Acheron

by Pierce Nahigyan

Tuesdays Morris would make the long hike up from the Field of Wailing to the bank of the Acheron. If the dead were light that day, Charon would park his boat and talk with Morris awhile. Most of his fares were weepers, and those too proud to weep generally sat silent or muttering in the bow. They were not much for conversation. The worst would try to attack Charon or overturn the boat. Those Charon quieted with a solid thump on the head, and having Morris at the bank to hand them off to made the work easier. As soon as they touched the bank they became like so much boiled water. And Morris wafted their vapors down towards the damp cavern of the Underworld.

Their dialogue always began light and friendly. Morris would offer Charon some grapes plucked from above Tantalus’s ever shivering brow, fill him in on the latest gossip concerning the Queen. Charon would nod and nod (this was his accustomed form of banter). When the hour lengthened Morris would turn the conversation to the river itself. How choppy was it today? Was it colder in the mornings? And then Morris would try to cajole Charon to ferry him to the mortal world.

“The mortal world is for mortals, Morris. If you returned you would be decidedly immortal. It would put you in dangerous company.”

Morris would not be swayed. “I shall bring you back whatever you like. Whatever you desire,” he promised. “Riches, a woman, two women, freedom even. Do you not wish for a single day without labor?”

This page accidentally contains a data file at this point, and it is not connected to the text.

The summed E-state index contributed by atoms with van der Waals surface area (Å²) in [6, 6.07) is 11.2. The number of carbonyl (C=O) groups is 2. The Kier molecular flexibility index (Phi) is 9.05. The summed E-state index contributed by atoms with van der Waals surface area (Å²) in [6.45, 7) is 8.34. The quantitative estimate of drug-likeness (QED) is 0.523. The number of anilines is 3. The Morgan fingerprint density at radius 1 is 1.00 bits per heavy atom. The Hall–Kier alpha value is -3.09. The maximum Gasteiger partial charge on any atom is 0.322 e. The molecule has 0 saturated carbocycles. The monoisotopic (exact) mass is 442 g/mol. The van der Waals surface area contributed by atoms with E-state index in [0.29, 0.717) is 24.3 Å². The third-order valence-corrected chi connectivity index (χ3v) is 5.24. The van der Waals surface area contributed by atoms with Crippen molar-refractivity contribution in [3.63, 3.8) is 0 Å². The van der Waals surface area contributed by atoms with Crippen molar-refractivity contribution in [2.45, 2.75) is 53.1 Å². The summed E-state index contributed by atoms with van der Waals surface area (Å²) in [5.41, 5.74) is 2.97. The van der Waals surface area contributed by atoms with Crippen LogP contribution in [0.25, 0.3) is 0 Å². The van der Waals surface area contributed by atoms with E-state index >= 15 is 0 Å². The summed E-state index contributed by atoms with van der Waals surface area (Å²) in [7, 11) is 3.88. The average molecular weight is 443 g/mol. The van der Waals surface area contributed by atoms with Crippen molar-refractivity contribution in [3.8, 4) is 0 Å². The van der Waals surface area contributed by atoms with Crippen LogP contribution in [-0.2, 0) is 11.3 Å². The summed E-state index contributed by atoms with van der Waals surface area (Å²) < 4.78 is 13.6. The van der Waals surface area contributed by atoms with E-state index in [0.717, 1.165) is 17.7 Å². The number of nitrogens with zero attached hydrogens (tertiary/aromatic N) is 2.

Charon would push his oar into Morris’s pale hand. No matter how many times it slipped through like a broom through a cobweb, he reached for it still. “And will you relieve me today, Morris?” Charon asked. “Will you take this burden, in good faith? For one single day of respite could I trust you to row dutifully, morning to night and again, hearing the weeping and the bickering and facing the enmity of men, and ignore the promises of the beautiful and the oaths of heroes slain before their imagined glories? Could you bear it for a single hour? Would one day’s wages buy you an eternity in the sunlit lands when an eternity in Hades has not bestowed one day upon me?”

And Morris said no, very quietly. Then he’d say, “I’ll see you next Tuesday.”

And he would. In a week’s time, they spoke again, of the same doldrums, to unload the same wraiths, and to bicker and to depart. Even in Hell, that is what friends are for.

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